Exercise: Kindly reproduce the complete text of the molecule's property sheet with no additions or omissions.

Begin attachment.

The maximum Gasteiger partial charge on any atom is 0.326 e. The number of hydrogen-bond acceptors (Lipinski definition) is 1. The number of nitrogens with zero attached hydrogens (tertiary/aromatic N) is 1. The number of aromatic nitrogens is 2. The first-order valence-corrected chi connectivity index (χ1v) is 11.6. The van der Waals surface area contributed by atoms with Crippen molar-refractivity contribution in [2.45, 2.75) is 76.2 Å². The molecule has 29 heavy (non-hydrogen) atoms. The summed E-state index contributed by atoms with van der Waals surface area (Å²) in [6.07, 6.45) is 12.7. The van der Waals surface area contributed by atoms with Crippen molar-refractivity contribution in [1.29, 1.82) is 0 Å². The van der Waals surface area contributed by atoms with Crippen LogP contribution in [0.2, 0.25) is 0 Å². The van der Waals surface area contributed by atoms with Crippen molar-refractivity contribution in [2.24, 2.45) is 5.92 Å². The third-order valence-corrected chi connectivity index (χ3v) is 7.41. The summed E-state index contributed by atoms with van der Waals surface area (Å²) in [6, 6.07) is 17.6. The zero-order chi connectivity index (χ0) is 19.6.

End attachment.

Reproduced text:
The maximum Gasteiger partial charge on any atom is 0.326 e. The number of hydrogen-bond acceptors (Lipinski definition) is 1. The number of nitrogens with zero attached hydrogens (tertiary/aromatic N) is 1. The number of aromatic nitrogens is 2. The first-order valence-corrected chi connectivity index (χ1v) is 11.6. The van der Waals surface area contributed by atoms with Crippen molar-refractivity contribution in [2.45, 2.75) is 76.2 Å². The molecule has 29 heavy (non-hydrogen) atoms. The summed E-state index contributed by atoms with van der Waals surface area (Å²) in [6.07, 6.45) is 12.7. The van der Waals surface area contributed by atoms with Crippen molar-refractivity contribution in [1.29, 1.82) is 0 Å². The van der Waals surface area contributed by atoms with Crippen LogP contribution in [0.2, 0.25) is 0 Å². The van der Waals surface area contributed by atoms with Crippen molar-refractivity contribution in [2.24, 2.45) is 5.92 Å². The third-order valence-corrected chi connectivity index (χ3v) is 7.41. The summed E-state index contributed by atoms with van der Waals surface area (Å²) in [6, 6.07) is 17.6. The zero-order chi connectivity index (χ0) is 19.6.